Subject: Re: [boost] [pimpl] Mini Review
From: Stewart, Robert (Robert.Stewart_at_[hidden])
Date: 2011-05-27 09:40:48
Krzysztof Czainski wrote:
> 2011/5/27 Vladimir Batov <vb.mail.247_at_[hidden]>
> > Krzysztof Czainski <1czajnik <at> gmail.com> writes:
> > > Personally I think the proposed Pimpl library tries to
> > > solve too many things at once.
> > On the bigger scale it tries just *one* thing -- to implement
> > the Pimpl idiom as it is understood by me (which might well be
> > misunderstanding).
Yes and no. The Pimpl Idiom is *only* about separating the interface and implementation. How that's done is the issue. The effect it has on the interface is also an issue.
What the Pimpl library does is modify the interface of the class with a hidden implementation. Helping to implement copying and assignment is useful, provided the class is supposed to support those operations. The rest seems questionable, as I've discussed variously in the Code Collaborator comments.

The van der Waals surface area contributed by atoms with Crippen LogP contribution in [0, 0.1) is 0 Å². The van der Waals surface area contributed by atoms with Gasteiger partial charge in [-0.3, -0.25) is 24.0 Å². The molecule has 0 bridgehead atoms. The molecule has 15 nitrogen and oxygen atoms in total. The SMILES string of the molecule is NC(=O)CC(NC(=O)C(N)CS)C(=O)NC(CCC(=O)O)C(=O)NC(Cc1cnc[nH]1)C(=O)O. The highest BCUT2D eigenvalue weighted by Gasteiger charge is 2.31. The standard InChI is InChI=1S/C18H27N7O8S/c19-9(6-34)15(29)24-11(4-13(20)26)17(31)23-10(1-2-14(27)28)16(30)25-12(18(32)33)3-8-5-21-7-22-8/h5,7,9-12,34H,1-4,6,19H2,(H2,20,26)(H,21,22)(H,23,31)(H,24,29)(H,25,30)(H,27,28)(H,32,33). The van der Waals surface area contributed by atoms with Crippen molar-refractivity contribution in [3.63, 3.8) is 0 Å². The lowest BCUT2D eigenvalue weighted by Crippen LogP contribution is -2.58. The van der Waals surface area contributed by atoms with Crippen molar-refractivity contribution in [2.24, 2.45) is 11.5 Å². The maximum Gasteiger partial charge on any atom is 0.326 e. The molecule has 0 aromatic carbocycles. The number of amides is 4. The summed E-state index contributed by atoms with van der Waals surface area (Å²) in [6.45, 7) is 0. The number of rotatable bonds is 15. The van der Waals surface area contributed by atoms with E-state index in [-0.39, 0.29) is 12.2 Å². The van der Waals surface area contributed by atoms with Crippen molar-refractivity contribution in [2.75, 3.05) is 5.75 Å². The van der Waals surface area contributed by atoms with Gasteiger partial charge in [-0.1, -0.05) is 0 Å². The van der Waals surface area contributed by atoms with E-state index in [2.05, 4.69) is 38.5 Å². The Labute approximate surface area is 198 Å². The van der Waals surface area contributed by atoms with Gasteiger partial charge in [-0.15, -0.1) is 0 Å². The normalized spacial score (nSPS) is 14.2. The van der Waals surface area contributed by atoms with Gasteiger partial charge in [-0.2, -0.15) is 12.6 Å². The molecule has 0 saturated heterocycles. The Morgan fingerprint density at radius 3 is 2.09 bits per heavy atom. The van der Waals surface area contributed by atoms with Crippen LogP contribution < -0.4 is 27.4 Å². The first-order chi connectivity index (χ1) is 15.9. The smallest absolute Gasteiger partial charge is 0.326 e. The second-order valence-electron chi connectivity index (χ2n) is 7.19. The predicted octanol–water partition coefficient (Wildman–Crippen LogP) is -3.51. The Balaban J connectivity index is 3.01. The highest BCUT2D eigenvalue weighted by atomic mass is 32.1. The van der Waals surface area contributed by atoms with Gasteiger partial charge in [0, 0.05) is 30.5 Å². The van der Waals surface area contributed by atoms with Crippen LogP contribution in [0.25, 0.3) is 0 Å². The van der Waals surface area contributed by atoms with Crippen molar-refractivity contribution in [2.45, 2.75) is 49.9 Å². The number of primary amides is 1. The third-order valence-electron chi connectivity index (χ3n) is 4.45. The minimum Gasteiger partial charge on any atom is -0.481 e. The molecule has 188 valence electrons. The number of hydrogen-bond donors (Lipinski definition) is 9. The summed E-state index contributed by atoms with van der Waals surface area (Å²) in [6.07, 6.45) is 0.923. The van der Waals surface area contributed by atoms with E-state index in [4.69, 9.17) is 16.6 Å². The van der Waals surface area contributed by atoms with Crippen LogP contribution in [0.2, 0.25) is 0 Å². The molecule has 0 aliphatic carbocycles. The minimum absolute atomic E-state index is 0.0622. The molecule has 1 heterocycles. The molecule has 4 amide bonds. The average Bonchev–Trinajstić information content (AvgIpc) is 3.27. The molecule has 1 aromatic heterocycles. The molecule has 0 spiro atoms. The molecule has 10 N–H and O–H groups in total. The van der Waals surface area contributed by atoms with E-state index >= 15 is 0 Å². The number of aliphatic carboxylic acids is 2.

For me, the bottom line is that a UDT, with or without using Pimpl should look the same, in terms of interface, to the user of that type. Pimpl's presence should be just an implementation detail. That doesn't mean it cannot be a base class, just that its presence needs to be unobtrusive to the user of classes using the library.
Given no effect on the interface of a class using Pimpl, where Pimpl can offer real value is in providing predefined policies for how to manage the implementation object and its lifetime. It could include policies to support things like SBO or cloning (as Artyom has noted).
> > What exactly more does it do? Is it the relational ops you do
> > not like? Then, say, shared_ptr has them and one needs them if
> > a Pimpl-based class is to be used, say, in std::containers. Is
> > it null() that keeps you awake at night? Then, many classes
> > (like shared_ptr again) have it... maybe not in as explicit
> > form but still.
The problem isn't so much that pimpl provide those features, but that it adds them to the interface class because of inheritance. One doesn't derive from shared_ptr, for example.
Rob Stewart robert.stewart_at_[hidden]
Software Engineer using std::disclaimer;
Dev Tools & Components
Susquehanna International Group, LLP http://www.sig.com
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